|BELZILE, FRANCOIS - University Of Laval|
|CHULZE, SOFIA - National University Of Rio Cuarto|
|CLEAR, RANDALL - Collaborator|
|ELMER, WADE - Connecticut Agricultural Experiment Station|
|LEE, THERESA - National Institute For Agricultural Science & Technology|
|OBANOR, FRIDAY - Commonwealth Scientific And Industrial Research Organisation (CSIRO)|
|WAALWIJK, CEES - Plant Research International - Netherlands|
Submitted to: Fungal Genetics and Biology
Publication Type: Peer Reviewed Journal
Publication Acceptance Date: 8/3/2016
Publication Date: 8/4/2016
Publication URL: http://handle.nal.usda.gov/10113/5695389
Citation: Kelly, A., Proctor, R.H., Belzile, F., Chulze, S.N., Clear, R.M., Cowger, C., Elmer, W., Lee, T., Obanor, F., Waalwijk, C., Ward, T.J. 2016. The geographic distribution and complex evolutionary history of the NX-2 trichothecene chemotype from Fusarium graminearum. Fungal Genetics and Biology. 95:39-48.
Interpretive Summary: Fusarium graminearum and related fungi are responsible for Fusarium head blight (FHB) and other economically destructive diseases of cereal crops world-wide. In addition, these fungi contaminate grain with mycotoxins that pose a significant threat to food safety and animal health. Strains of F. graminearum with a previously unknown mycotoxin type, termed NX-2, were recently identified from FHB infected wheat. However, the origin and distribution of this novel toxin type is unknown. In this research, we conducted a molecular survey providing the first data on the distribution and prevalence of NX-2 strains from a global collection of F. graminearum isolates. Our results indicate the NX-2 toxin type may have originated in, and is potentially restricted to, southern Canada and the northern U.S. These data also demonstrated that strains with the NX-2 toxin type occur on a broader set of cereal hosts (wheat, oat, and barley) than was previously recognized. A set of nine genetic changes within a mycotoxin biosynthetic gene were identified as unique to NX-2 strains, and are likely responsible for the difference in toxin production profiles that have been observed. In addition, our results demonstrate that the NX-2 chemotype evolved in response to a significant change in selective pressure suggesting this novel toxin type may provide an adaptive advantage to FHB pathogens in some environments or on some hosts. As such, the results reported here are critical to promoting food safety and cereal production through improved mycotoxin monitoring and improved understanding of the ecological and toxicological significance of the NX-2 toxin type that can inform efforts to breed cereals with broad resistance to FHB.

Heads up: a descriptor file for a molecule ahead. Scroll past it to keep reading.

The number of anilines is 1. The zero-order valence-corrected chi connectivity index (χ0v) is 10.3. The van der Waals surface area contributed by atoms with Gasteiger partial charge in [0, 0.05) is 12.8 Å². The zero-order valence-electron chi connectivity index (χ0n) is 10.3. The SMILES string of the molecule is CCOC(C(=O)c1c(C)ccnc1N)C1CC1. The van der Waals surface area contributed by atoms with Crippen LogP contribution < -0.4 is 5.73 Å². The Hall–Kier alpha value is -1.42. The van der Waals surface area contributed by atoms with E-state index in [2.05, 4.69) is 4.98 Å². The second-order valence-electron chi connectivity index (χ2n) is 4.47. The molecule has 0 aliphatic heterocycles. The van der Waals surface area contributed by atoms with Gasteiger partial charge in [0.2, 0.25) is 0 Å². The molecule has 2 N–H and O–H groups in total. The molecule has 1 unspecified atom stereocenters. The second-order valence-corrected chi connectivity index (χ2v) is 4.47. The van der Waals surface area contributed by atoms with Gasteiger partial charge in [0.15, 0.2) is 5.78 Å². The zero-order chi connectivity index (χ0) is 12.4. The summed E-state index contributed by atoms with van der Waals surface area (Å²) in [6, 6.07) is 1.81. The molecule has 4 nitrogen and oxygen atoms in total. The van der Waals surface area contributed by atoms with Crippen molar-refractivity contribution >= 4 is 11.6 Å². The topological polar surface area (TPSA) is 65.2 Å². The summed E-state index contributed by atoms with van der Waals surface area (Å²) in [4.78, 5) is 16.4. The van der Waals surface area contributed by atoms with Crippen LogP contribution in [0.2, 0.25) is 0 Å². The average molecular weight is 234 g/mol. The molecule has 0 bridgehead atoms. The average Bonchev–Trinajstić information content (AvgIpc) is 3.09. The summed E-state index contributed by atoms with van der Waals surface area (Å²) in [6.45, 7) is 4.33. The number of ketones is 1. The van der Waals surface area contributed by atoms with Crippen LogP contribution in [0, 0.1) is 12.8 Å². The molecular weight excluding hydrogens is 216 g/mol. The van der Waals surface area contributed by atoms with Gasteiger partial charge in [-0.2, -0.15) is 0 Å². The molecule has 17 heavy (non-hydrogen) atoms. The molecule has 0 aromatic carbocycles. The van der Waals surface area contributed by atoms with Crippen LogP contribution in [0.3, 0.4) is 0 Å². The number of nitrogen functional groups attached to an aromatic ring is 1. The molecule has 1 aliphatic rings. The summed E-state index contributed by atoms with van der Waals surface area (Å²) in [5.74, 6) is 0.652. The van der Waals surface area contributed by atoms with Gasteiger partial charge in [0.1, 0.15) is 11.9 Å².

Technical Abstract: F. graminearum and 21 related species form a species complex (FSAMSC-1) characterized by production of type B trichothecenes. However, some F. graminearum strains were recently found to produce NX-2, a novel type A trichothecene, resulting from variation in the trichothecene biosynthetic enzyme Tri1. We used a PCR-RFLP assay targeting variation in the TRI1 gene to identify NX-2 alleles among a global collection of 2,526 F. graminearum. NX-2 isolates were identified from southern Canada and the northern U.S., where they were observed at low frequency (< 3.0%), but over a broader geographic range and a broader set of cereal hosts than previously recognized. The NX-2 allele was not observed among 540 F. graminearum sampled from other parts of the United States and 1,482 isolates from a global collection of F. graminearum. Phylogenetic analyses of TRI1 and adjacent genes produced gene trees that were incongruent with the history of species divergence within FSAMSC-1, indicating trans-species evolution of ancestral polymorphism. In addition, placement of NX-2 strains in the TRI1 gene tree was influenced by the accumulation of nonsysnonymous substitutions associated with the evolution of the NX-2 chemotype, and a significant (P < 0.001) change in selection pressure was observed along the NX-2 branch (w = 1.16) in comparison to other branches in the TRI1 phylogeny (w = 0.17). Parameter estimates were consistent with positive selection for specific amino-acid changes during the evolution of NX-2, but direct tests of positive selection were not significant. Phylogenetic analyses of four-fold degenerate sites and intron sequences in TRI1 indicated the NX-2 chemotype had a single evolutionary origin and evolved recently from a type B ancestor. Our results indicate the NX-2 chemotype may be indigenous, and possibly endemic, to southern Canada and the northern U.S. In addition, we demonstrate that the evolution of TRI1 within FSAMSC-1 has been complex, with evidence of trans-species evolution and chemotype-specific shifts in selective constraint.